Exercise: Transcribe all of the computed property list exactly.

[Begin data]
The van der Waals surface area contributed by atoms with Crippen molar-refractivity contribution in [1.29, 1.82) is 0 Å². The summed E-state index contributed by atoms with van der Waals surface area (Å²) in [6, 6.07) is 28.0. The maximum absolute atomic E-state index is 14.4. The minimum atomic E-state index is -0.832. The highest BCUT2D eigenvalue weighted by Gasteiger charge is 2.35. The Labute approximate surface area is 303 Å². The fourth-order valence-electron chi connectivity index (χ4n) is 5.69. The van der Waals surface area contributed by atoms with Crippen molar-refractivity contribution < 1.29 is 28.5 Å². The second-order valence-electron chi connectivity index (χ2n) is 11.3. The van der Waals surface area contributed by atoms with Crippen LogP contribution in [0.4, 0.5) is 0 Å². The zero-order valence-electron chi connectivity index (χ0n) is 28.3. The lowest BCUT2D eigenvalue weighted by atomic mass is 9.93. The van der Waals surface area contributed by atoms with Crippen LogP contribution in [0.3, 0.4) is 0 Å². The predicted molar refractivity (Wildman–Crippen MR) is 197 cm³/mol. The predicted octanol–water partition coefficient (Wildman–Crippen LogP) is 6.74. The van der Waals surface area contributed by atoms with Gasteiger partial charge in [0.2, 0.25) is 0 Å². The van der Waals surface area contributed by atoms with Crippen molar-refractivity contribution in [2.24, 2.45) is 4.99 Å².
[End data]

The van der Waals surface area contributed by atoms with Crippen molar-refractivity contribution in [1.29, 1.82) is 0 Å². The summed E-state index contributed by atoms with van der Waals surface area (Å²) in [6, 6.07) is 28.0. The maximum absolute atomic E-state index is 14.4. The minimum atomic E-state index is -0.832. The highest BCUT2D eigenvalue weighted by Gasteiger charge is 2.35. The Labute approximate surface area is 303 Å². The fourth-order valence-electron chi connectivity index (χ4n) is 5.69. The van der Waals surface area contributed by atoms with Crippen molar-refractivity contribution < 1.29 is 28.5 Å². The second-order valence-electron chi connectivity index (χ2n) is 11.3. The van der Waals surface area contributed by atoms with Crippen LogP contribution in [0.4, 0.5) is 0 Å². The zero-order valence-electron chi connectivity index (χ0n) is 28.3. The lowest BCUT2D eigenvalue weighted by atomic mass is 9.93. The van der Waals surface area contributed by atoms with Crippen LogP contribution in [0.3, 0.4) is 0 Å². The predicted molar refractivity (Wildman–Crippen MR) is 197 cm³/mol. The predicted octanol–water partition coefficient (Wildman–Crippen LogP) is 6.74. The van der Waals surface area contributed by atoms with Gasteiger partial charge in [0.2, 0.25) is 0 Å². The van der Waals surface area contributed by atoms with Crippen molar-refractivity contribution in [2.24, 2.45) is 4.99 Å².